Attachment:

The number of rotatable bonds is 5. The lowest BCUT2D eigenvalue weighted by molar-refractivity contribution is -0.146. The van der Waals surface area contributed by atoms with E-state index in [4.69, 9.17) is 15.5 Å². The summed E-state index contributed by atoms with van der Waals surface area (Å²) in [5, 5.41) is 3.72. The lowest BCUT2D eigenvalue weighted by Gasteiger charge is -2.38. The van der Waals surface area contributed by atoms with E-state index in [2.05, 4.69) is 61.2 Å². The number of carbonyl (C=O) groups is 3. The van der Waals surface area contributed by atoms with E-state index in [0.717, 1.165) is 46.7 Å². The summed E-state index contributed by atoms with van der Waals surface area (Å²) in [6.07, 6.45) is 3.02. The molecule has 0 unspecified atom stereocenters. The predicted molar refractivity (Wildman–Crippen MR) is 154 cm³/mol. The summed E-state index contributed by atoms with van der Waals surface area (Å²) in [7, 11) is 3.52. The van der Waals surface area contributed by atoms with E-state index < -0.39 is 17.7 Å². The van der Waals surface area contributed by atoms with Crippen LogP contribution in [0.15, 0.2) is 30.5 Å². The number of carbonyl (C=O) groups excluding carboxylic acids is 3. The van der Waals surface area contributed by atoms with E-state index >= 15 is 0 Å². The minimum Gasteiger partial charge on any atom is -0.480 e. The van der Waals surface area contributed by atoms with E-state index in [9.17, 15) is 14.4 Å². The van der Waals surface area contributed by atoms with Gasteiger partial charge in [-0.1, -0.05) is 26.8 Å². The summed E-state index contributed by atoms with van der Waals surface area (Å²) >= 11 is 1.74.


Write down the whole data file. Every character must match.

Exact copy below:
The number of rotatable bonds is 5. The lowest BCUT2D eigenvalue weighted by molar-refractivity contribution is -0.146. The van der Waals surface area contributed by atoms with E-state index in [4.69, 9.17) is 15.5 Å². The summed E-state index contributed by atoms with van der Waals surface area (Å²) in [5, 5.41) is 3.72. The lowest BCUT2D eigenvalue weighted by Gasteiger charge is -2.38. The van der Waals surface area contributed by atoms with E-state index in [2.05, 4.69) is 61.2 Å². The number of carbonyl (C=O) groups is 3. The van der Waals surface area contributed by atoms with E-state index in [0.717, 1.165) is 46.7 Å². The summed E-state index contributed by atoms with van der Waals surface area (Å²) in [6.07, 6.45) is 3.02. The molecule has 0 unspecified atom stereocenters. The predicted molar refractivity (Wildman–Crippen MR) is 154 cm³/mol. The summed E-state index contributed by atoms with van der Waals surface area (Å²) in [7, 11) is 3.52. The van der Waals surface area contributed by atoms with E-state index < -0.39 is 17.7 Å². The van der Waals surface area contributed by atoms with Crippen LogP contribution in [0.15, 0.2) is 30.5 Å². The number of carbonyl (C=O) groups excluding carboxylic acids is 3. The van der Waals surface area contributed by atoms with E-state index >= 15 is 0 Å². The minimum Gasteiger partial charge on any atom is -0.480 e. The van der Waals surface area contributed by atoms with E-state index in [9.17, 15) is 14.4 Å². The van der Waals surface area contributed by atoms with Gasteiger partial charge in [-0.1, -0.05) is 26.8 Å². The summed E-state index contributed by atoms with van der Waals surface area (Å²) >= 11 is 1.74.